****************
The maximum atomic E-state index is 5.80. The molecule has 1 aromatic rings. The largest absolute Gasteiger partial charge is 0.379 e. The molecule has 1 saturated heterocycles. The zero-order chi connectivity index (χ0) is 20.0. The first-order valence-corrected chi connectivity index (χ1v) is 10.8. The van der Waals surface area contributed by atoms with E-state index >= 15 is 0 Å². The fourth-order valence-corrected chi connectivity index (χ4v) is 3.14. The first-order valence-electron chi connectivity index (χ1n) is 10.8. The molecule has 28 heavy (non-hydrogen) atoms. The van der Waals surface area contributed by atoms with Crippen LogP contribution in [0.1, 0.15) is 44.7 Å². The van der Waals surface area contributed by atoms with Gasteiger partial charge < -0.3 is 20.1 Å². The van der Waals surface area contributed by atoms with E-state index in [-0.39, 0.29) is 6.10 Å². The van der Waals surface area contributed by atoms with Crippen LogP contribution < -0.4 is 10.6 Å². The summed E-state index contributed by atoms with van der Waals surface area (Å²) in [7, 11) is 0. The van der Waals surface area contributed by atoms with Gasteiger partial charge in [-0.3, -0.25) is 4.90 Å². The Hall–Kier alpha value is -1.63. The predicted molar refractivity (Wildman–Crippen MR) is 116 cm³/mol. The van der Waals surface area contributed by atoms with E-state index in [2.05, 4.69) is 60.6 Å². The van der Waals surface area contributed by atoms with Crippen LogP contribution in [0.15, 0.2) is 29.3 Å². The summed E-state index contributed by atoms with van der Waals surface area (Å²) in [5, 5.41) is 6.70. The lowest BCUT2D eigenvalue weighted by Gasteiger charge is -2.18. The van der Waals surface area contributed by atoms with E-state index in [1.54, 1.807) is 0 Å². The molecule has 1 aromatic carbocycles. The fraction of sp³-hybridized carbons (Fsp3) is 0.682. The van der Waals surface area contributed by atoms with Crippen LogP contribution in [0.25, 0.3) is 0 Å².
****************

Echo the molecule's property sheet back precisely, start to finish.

The maximum atomic E-state index is 5.80. The molecule has 1 aromatic rings. The largest absolute Gasteiger partial charge is 0.379 e. The molecule has 1 saturated heterocycles. The zero-order chi connectivity index (χ0) is 20.0. The first-order valence-corrected chi connectivity index (χ1v) is 10.8. The van der Waals surface area contributed by atoms with E-state index >= 15 is 0 Å². The fourth-order valence-corrected chi connectivity index (χ4v) is 3.14. The first-order valence-electron chi connectivity index (χ1n) is 10.8. The molecule has 28 heavy (non-hydrogen) atoms. The van der Waals surface area contributed by atoms with Crippen LogP contribution in [0.1, 0.15) is 44.7 Å². The van der Waals surface area contributed by atoms with Gasteiger partial charge < -0.3 is 20.1 Å². The van der Waals surface area contributed by atoms with E-state index in [-0.39, 0.29) is 6.10 Å². The van der Waals surface area contributed by atoms with Crippen LogP contribution < -0.4 is 10.6 Å². The summed E-state index contributed by atoms with van der Waals surface area (Å²) in [7, 11) is 0. The van der Waals surface area contributed by atoms with Gasteiger partial charge in [-0.3, -0.25) is 4.90 Å². The Hall–Kier alpha value is -1.63. The predicted molar refractivity (Wildman–Crippen MR) is 116 cm³/mol. The van der Waals surface area contributed by atoms with E-state index in [2.05, 4.69) is 60.6 Å². The van der Waals surface area contributed by atoms with Crippen LogP contribution in [0.15, 0.2) is 29.3 Å². The summed E-state index contributed by atoms with van der Waals surface area (Å²) in [5, 5.41) is 6.70. The lowest BCUT2D eigenvalue weighted by Gasteiger charge is -2.18. The van der Waals surface area contributed by atoms with E-state index in [1.54, 1.807) is 0 Å². The molecule has 1 aromatic carbocycles. The fraction of sp³-hybridized carbons (Fsp3) is 0.682. The van der Waals surface area contributed by atoms with Crippen LogP contribution in [0.25, 0.3) is 0 Å².